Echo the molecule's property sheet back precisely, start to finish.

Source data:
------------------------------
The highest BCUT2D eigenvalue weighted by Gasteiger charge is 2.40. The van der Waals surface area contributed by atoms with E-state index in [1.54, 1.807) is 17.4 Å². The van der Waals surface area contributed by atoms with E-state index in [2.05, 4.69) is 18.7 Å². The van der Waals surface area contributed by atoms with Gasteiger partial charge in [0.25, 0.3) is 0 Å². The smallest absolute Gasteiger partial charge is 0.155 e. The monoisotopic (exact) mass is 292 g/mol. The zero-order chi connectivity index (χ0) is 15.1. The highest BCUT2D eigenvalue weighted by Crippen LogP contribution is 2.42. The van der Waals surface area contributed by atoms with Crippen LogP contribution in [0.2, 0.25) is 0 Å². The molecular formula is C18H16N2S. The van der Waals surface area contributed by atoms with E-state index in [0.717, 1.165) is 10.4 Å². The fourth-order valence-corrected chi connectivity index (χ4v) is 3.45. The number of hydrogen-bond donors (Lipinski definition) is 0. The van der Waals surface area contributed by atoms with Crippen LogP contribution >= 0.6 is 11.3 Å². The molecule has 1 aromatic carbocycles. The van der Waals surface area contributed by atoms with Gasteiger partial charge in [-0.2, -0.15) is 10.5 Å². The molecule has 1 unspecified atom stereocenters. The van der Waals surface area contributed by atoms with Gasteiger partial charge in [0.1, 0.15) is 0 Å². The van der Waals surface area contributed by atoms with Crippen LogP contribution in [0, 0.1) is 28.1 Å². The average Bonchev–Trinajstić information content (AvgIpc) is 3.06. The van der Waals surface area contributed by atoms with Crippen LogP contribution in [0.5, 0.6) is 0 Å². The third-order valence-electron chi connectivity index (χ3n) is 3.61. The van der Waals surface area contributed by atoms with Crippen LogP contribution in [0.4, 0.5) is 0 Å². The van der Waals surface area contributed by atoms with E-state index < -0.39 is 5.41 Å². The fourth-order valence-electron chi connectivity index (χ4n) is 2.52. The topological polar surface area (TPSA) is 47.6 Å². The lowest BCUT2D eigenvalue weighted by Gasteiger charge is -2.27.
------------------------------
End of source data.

The highest BCUT2D eigenvalue weighted by Gasteiger charge is 2.40. The van der Waals surface area contributed by atoms with E-state index in [1.54, 1.807) is 17.4 Å². The van der Waals surface area contributed by atoms with E-state index in [2.05, 4.69) is 18.7 Å². The van der Waals surface area contributed by atoms with Gasteiger partial charge in [0.25, 0.3) is 0 Å². The smallest absolute Gasteiger partial charge is 0.155 e. The monoisotopic (exact) mass is 292 g/mol. The zero-order chi connectivity index (χ0) is 15.1. The highest BCUT2D eigenvalue weighted by Crippen LogP contribution is 2.42. The van der Waals surface area contributed by atoms with Crippen LogP contribution in [0.2, 0.25) is 0 Å². The molecular formula is C18H16N2S. The van der Waals surface area contributed by atoms with E-state index in [0.717, 1.165) is 10.4 Å². The fourth-order valence-corrected chi connectivity index (χ4v) is 3.45. The number of hydrogen-bond donors (Lipinski definition) is 0. The van der Waals surface area contributed by atoms with Crippen LogP contribution >= 0.6 is 11.3 Å². The molecule has 1 aromatic carbocycles. The van der Waals surface area contributed by atoms with Gasteiger partial charge in [-0.2, -0.15) is 10.5 Å². The molecule has 1 unspecified atom stereocenters. The van der Waals surface area contributed by atoms with Gasteiger partial charge in [0.1, 0.15) is 0 Å². The van der Waals surface area contributed by atoms with Crippen LogP contribution in [0, 0.1) is 28.1 Å². The average Bonchev–Trinajstić information content (AvgIpc) is 3.06. The van der Waals surface area contributed by atoms with Crippen LogP contribution in [0.5, 0.6) is 0 Å². The third-order valence-electron chi connectivity index (χ3n) is 3.61. The van der Waals surface area contributed by atoms with Crippen LogP contribution in [0.4, 0.5) is 0 Å². The van der Waals surface area contributed by atoms with E-state index < -0.39 is 5.41 Å². The fourth-order valence-electron chi connectivity index (χ4n) is 2.52. The topological polar surface area (TPSA) is 47.6 Å². The lowest BCUT2D eigenvalue weighted by Gasteiger charge is -2.27.